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How Nature Works: the science of self-organized criticality Paperback – May 1, 1999

ISBN-13: 978-0387987385 ISBN-10: 038798738X Edition: 1st

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How Nature Works: the science of self-organized criticality + Self-Organized Criticality: Emergent Complex Behavior in Physical and Biological Systems (Cambridge Lecture Notes in Physics)
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Product Details

  • Paperback: 212 pages
  • Publisher: Copernicus; 1 edition (May 1, 1999)
  • Language: English
  • ISBN-10: 038798738X
  • ISBN-13: 978-0387987385
  • Product Dimensions: 9.2 x 6.1 x 0.7 inches
  • Shipping Weight: 15.2 ounces (View shipping rates and policies)
  • Average Customer Review: 3.4 out of 5 stars  See all reviews (25 customer reviews)
  • Amazon Best Sellers Rank: #445,166 in Books (See Top 100 in Books)

Editorial Reviews

Amazon.com Review

. . . In print, at least, what might seem arrogant comes across as a kind of innocent, childlike enthusiasm, a lack of concern for anything but the sheer joy of figuring things out. His ruthless simplifications of geology, evolution, and neurology pay off because, as Bak notes, his models describe behavior that is common across these domains. This universality means that trampling across others' turf is not only acceptable, but almost mandatory, if the underlying principles are to be exposed. Finally, for the most part, Bak wants the reader to grasp the basic logic of his arguments; only rarely does he try to persuade with flights of poetic language or brute intellectual authority. --This text refers to the Hardcover edition.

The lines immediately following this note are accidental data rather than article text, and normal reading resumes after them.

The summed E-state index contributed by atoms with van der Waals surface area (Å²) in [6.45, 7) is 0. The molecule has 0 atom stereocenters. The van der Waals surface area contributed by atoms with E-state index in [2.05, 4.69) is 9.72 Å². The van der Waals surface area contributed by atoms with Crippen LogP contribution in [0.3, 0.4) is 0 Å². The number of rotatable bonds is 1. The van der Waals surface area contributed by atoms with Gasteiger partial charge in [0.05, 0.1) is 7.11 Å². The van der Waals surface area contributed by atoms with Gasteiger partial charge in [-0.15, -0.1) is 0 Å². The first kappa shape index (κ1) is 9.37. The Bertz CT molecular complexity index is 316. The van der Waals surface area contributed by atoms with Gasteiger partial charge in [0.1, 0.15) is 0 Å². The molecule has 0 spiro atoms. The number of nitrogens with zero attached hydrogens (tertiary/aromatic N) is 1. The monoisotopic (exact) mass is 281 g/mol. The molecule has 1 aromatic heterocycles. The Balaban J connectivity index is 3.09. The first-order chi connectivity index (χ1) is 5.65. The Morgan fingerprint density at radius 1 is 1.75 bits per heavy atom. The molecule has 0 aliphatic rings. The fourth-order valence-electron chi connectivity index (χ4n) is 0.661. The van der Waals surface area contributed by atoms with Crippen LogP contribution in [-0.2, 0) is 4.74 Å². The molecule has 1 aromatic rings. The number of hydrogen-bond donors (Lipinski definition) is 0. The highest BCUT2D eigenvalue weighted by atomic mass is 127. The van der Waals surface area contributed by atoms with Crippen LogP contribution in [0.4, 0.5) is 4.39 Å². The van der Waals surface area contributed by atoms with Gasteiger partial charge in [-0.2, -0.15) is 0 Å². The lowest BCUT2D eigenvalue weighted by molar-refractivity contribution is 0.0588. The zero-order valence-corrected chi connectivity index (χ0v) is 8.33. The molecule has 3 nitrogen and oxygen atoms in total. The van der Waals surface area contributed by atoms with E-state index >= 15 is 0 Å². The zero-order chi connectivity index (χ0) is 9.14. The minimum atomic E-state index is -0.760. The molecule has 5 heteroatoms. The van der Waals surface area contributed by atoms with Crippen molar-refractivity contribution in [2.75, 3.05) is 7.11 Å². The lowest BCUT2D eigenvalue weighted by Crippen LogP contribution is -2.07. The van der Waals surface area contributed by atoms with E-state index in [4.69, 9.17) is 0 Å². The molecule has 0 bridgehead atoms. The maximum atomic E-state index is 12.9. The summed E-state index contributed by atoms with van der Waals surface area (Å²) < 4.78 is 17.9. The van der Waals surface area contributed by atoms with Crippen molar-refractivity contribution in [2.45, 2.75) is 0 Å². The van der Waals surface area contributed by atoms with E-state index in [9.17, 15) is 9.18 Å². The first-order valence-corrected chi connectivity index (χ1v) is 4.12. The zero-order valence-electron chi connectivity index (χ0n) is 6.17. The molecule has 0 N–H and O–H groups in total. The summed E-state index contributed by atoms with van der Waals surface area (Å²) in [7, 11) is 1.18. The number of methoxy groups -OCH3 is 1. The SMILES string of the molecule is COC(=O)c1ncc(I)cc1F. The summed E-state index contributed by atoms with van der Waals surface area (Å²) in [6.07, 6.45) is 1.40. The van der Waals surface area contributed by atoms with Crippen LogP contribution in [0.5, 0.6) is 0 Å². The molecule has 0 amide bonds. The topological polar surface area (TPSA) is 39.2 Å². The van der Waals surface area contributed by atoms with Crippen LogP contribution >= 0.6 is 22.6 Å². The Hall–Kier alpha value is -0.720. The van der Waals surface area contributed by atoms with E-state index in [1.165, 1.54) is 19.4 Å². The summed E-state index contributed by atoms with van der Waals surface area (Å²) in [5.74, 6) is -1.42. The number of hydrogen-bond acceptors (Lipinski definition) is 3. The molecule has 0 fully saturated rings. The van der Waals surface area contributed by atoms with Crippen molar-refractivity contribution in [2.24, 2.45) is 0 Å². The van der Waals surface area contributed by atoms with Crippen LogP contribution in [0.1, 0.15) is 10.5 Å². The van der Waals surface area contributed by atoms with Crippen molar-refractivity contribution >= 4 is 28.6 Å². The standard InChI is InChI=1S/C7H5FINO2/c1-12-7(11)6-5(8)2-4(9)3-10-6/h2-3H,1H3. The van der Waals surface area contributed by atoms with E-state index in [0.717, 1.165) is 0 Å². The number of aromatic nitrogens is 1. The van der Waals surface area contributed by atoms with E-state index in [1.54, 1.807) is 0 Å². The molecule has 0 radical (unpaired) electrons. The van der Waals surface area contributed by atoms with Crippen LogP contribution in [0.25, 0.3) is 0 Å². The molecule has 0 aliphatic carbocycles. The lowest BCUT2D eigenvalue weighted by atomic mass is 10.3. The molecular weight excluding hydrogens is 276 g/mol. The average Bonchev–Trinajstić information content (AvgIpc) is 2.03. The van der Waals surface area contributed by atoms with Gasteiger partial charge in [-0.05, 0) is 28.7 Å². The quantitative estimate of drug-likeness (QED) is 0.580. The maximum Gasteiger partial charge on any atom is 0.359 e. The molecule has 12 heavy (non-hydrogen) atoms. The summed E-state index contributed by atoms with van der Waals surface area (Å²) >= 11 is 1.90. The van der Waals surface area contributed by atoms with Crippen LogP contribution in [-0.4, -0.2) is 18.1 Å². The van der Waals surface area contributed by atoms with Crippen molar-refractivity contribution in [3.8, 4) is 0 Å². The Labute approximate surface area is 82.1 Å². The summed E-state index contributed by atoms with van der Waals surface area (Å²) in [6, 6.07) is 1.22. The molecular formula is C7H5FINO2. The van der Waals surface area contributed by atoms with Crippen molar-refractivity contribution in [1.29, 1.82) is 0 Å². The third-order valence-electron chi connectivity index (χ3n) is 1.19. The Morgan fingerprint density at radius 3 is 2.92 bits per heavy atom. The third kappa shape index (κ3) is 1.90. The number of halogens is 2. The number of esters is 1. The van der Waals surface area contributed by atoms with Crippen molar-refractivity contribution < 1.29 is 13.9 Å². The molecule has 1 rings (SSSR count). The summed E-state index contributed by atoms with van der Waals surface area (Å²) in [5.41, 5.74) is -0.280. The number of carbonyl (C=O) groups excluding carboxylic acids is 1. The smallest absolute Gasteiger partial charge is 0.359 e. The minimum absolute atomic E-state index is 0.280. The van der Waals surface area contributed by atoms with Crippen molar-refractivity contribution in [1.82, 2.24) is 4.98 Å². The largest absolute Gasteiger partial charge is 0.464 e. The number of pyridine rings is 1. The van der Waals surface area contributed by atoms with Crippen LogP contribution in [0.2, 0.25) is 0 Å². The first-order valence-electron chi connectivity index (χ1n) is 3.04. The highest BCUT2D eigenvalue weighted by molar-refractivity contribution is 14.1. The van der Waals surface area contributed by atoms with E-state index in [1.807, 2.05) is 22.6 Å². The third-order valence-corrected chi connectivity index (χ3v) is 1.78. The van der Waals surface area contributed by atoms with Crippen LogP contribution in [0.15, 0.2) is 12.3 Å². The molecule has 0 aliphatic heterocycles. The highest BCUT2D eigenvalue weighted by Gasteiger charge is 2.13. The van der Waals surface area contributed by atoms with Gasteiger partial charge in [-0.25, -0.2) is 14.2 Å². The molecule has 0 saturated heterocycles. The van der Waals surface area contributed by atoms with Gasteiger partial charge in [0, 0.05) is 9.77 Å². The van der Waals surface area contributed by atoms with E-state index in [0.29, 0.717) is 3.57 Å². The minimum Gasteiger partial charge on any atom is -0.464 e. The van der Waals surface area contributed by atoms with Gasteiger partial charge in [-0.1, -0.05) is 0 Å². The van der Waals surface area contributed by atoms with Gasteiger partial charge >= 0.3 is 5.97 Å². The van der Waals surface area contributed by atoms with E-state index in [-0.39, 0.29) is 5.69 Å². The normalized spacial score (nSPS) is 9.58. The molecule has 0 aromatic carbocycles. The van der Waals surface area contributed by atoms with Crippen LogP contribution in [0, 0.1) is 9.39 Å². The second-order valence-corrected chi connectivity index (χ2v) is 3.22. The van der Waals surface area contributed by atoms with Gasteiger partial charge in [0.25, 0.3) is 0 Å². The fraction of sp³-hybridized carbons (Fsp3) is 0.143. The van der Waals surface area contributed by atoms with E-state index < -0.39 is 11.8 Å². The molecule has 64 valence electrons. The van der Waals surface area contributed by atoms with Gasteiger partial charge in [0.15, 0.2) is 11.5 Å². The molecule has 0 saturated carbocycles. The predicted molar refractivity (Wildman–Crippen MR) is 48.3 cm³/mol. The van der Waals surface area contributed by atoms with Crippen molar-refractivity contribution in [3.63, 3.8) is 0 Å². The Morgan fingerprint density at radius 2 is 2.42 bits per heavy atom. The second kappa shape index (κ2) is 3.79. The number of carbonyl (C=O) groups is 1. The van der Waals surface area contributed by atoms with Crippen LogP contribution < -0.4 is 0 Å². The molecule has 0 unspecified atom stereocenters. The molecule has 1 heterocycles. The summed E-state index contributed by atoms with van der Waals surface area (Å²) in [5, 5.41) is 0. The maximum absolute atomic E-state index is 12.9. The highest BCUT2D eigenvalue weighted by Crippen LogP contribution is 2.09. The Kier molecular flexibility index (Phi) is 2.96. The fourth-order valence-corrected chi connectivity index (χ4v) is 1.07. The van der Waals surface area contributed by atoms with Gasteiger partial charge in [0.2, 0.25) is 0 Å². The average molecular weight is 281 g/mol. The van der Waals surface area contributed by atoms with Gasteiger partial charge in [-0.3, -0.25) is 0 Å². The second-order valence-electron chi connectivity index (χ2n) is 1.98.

Review

...[Bak's] book is written with panache. The style is brisk, the content stimulating. -- New Scientist

...a must read...essential reading for those interested in complex systems. -- Nature

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Customer Reviews

3.4 out of 5 stars
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The author's style is very chatty, which makes it readable and personable.
Atheen M. Wilson
I'm reading the book for the third time (not because it is difficult to read, but simply because it repays rereading) and I admire it more with each reading.
Bruce Gregory
There is no evidence, to date, that turbulence, economics, and most other phenomena that occur in nature or society are critical phenomena.
Professor Joseph L. McCauley

Most Helpful Customer Reviews

46 of 47 people found the following review helpful By Bruce Gregory on May 30, 2000
Format: Paperback Verified Purchase
I couldn't let the previous reviewer's comments stand without comment. I can't believe the reviewer read the same book that I did. Bak's treatment is detailed, clear, and balanced. When he is enthusiastic he let's you know exactly why, leaving you free to make up your own mind. The fact that most of the studies he describes were published in Physical Review Letters might tell you something about their quality. The book provides wonderful examples of the role of models in science, much better than any I've come across in rather extensive search for materials for a course on the Nature of Science I help teach. I'm reading the book for the third time (not because it is difficult to read, but simply because it repays rereading) and I admire it more with each reading. If you want to understand models that display Self Organized Criticality, this book is without question the place to go.
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34 of 36 people found the following review helpful By Atheen M. Wilson on December 16, 2001
Format: Paperback
Per Bak's book How Nature Works is about the theory of self organizing criticality and its applicability to a variety of questions and problems in several sciences. It is an interesting and quick read for the most part. I have read other books on self organized criticality that were far less understandable and more limited in their scope of applicability.